Yemen tribesmen kill 13 Al-Qaeda extremists

In this July 6, 2016, Yemeni tribal warriors loyal to the government of President Abedrabbo Mansour Haddi are seen near Aden airport during a clash with suspected jihadists. Tribesmen on Saturday fought Al-Qaeda fighters at a town in nearby Abyan province, killed 13 of the extremists, officials said. (AFP file photo)
Updated 04 February 2017

Yemen tribesmen kill 13 Al-Qaeda extremists

ADEN, Yemen: Yemeni tribesmen on Saturday killed 13 Al-Qaeda fighters who had slipped back into a southern town hours after pulling out in the face of street protests, a security official said.
The jihadists had reemerged during the night and sought to take control of public buildings in the Abyan province town of Loder, the official said.
They met with fierce resistance from armed residents and withdrew after gunbattles lasting two hours.
Loder was one of three towns in Abyan province that Al-Qaeda fighters entered on Thursday. They withdrew from two of them on Friday in the face of warnings of resistance from local tribes.
Yemen’s powerful and heavily armed tribes play a leading role in the country’s politics and frequently determine local allegiances.
Al-Qaeda has taken advantage of nearly two years of fighting between government forces and Shiite rebels who control the capital Sanaa to entrench its presence in swathes of the south.
But its freedom to operate is constrained by the need to negotiate shifting tribal loyalties.


Bahrain to join US-led efforts to protect Gulf navigation

Updated 21 min 37 sec ago

Bahrain to join US-led efforts to protect Gulf navigation

  • Bahrain’s King Hamad voiced his appreciation of the US role in supporting 'regional security and stability'
  • US is seeking coalition to guarantee freedom of navigation in the Gulf

DUBAI: Bahrain said Monday it would join US-led efforts to protect shipping in the Arabian Gulf amid tensions between Washington and Tehran after a series of attacks on tankers.
Bahrain’s King Hamad voiced his country’s appreciation of the “US role in supporting regional security and stability” during a meeting with US Central Command (CENTCOM) chief General Kenneth McKenzie, state media said.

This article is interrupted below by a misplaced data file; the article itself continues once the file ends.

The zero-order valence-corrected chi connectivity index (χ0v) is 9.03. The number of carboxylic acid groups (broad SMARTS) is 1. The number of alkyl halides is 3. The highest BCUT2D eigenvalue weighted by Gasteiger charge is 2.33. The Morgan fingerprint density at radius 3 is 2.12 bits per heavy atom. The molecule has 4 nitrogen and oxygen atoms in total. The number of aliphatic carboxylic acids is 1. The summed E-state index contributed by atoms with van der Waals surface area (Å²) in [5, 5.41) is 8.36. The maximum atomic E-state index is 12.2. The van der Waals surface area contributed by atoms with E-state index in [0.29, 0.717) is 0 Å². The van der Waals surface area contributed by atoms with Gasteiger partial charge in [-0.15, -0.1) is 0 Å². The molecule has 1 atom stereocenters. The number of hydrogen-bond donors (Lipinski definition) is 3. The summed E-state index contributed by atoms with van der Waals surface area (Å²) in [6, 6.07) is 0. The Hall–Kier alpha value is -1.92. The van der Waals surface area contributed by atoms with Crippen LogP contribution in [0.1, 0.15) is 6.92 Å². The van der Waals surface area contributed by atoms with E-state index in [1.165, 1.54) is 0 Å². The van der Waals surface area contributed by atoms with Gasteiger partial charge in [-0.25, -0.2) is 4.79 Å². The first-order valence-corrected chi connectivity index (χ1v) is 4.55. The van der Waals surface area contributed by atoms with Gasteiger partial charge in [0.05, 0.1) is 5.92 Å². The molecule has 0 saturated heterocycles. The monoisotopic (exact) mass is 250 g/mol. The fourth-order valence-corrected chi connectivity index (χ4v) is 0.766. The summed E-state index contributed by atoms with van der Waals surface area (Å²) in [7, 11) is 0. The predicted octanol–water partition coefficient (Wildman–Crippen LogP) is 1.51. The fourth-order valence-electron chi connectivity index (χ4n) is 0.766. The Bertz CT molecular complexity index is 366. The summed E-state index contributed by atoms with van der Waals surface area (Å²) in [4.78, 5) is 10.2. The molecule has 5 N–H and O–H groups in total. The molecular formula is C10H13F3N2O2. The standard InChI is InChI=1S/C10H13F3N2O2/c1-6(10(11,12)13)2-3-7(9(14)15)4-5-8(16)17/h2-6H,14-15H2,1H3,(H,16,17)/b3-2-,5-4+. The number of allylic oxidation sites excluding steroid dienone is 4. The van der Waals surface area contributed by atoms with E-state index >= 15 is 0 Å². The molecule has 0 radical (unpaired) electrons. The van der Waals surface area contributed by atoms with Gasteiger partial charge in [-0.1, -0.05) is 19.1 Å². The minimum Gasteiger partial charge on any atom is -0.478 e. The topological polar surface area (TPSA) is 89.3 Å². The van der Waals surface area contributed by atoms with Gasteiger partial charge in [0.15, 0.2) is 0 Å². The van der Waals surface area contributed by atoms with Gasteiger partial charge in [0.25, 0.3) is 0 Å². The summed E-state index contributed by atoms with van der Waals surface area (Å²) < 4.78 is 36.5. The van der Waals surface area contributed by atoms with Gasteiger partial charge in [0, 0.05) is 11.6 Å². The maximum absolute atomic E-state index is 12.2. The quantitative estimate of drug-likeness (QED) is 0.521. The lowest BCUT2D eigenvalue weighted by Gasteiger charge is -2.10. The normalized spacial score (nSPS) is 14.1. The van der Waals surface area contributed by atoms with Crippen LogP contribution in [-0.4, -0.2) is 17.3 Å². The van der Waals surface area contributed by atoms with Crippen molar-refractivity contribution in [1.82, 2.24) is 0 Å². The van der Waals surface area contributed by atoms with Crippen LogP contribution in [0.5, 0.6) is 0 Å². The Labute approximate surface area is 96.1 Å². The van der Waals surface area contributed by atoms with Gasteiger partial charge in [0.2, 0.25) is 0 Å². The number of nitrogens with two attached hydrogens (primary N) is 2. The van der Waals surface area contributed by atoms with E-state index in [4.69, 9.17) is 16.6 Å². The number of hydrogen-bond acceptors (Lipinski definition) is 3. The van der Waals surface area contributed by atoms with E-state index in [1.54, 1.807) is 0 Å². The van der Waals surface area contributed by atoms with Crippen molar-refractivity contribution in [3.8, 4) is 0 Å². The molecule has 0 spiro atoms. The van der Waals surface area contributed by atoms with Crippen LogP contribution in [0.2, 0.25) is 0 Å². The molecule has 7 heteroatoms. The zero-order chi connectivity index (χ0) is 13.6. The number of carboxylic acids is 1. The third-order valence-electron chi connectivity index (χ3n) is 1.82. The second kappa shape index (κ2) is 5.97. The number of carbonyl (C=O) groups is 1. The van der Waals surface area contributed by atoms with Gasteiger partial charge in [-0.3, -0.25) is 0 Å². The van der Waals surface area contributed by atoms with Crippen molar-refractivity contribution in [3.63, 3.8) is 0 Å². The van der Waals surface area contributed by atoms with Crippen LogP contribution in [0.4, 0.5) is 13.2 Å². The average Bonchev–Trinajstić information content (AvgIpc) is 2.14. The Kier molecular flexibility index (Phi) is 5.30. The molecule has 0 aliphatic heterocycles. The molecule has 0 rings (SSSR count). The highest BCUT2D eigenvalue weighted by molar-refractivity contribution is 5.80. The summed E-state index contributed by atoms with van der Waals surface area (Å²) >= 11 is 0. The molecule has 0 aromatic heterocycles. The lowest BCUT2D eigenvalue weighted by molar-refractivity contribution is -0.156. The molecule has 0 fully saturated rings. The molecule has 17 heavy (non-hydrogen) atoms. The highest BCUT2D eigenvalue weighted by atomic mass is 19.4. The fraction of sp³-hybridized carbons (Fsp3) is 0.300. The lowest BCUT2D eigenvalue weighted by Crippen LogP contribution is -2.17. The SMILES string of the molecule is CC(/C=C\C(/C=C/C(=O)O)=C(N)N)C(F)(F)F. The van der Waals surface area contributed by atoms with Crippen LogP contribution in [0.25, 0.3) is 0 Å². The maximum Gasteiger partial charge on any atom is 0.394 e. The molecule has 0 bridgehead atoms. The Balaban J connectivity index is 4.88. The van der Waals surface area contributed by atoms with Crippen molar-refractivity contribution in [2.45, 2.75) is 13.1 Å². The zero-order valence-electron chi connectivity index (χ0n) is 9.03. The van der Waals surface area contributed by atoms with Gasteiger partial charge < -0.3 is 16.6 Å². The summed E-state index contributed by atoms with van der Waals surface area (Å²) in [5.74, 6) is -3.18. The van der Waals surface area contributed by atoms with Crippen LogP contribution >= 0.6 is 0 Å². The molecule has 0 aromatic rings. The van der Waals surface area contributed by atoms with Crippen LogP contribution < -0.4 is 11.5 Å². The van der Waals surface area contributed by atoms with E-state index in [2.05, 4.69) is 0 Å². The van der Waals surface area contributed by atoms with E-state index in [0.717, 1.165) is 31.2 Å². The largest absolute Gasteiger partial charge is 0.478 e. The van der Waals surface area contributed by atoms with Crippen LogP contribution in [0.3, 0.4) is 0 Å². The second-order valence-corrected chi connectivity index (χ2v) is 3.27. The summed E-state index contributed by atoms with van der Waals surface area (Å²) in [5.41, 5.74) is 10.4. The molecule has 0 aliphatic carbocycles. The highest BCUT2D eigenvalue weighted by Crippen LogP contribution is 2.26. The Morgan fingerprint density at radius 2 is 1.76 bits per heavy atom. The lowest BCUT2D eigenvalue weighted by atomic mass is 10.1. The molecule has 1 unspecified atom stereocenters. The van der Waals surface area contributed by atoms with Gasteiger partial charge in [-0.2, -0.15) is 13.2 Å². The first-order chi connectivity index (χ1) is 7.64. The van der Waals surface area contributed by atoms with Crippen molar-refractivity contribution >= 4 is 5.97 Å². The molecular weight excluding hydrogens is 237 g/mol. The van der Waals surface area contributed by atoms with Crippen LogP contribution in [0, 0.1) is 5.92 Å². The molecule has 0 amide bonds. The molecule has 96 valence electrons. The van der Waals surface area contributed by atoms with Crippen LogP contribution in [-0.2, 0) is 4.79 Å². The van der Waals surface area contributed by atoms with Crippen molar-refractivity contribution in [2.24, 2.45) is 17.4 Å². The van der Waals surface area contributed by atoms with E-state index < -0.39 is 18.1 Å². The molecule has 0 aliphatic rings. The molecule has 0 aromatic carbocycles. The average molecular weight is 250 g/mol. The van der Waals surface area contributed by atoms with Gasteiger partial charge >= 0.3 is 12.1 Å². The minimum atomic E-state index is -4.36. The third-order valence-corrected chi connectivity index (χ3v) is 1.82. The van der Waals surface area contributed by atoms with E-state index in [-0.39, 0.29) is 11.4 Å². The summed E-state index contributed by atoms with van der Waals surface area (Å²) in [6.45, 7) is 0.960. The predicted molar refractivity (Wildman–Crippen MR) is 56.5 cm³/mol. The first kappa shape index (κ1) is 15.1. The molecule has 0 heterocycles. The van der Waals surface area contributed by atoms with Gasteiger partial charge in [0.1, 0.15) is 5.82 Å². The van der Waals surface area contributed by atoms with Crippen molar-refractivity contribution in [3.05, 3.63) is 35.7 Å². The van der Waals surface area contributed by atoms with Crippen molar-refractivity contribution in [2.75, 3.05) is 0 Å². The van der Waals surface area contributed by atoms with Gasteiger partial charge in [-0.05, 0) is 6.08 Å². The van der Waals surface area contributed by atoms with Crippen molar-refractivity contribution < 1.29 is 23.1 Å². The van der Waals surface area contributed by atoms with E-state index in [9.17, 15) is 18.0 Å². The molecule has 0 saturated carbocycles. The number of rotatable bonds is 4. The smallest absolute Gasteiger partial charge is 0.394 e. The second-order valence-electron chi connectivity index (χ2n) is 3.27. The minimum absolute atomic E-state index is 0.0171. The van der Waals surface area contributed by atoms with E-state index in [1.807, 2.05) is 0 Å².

“The king confirmed the kingdom of Bahrain’s participation in the joint effort to preserve the safety of international maritime navigation and secure international corridors for trade and energy,” the official Bahrain News Agency reported.
The US has been seeking to form a coalition to guarantee freedom of navigation in the Gulf.
Britain, which already has warships on protection duty in the Gulf after a UK-flagged tanker was seized by Iranian Revolutionary Guards, has said it will join the planned operation.
But other European countries have declined to join, for fear of harming European efforts to rescue a 2015 treaty with Iran over its nuclear program.
Bahrain, which hosts the US Fifth Fleet, said last month that it would co-host a conference with the US on “maritime and air navigation security,” set for October.
Iran has seized three tankers in strategic Gulf waters since last month, including a British-flagged vessel.
That came after British Royal Marines helped impound a tanker carrying Iranian oil off the British overseas territory of Gibraltar on July 4.
Britain suspected it was destined for Syria in defiance of European Union sanctions, which Iran denies.
The US and its Gulf allies have also accused the Islamic republic of carrying out several mysterious attacks on ships in the region, which Tehran denies.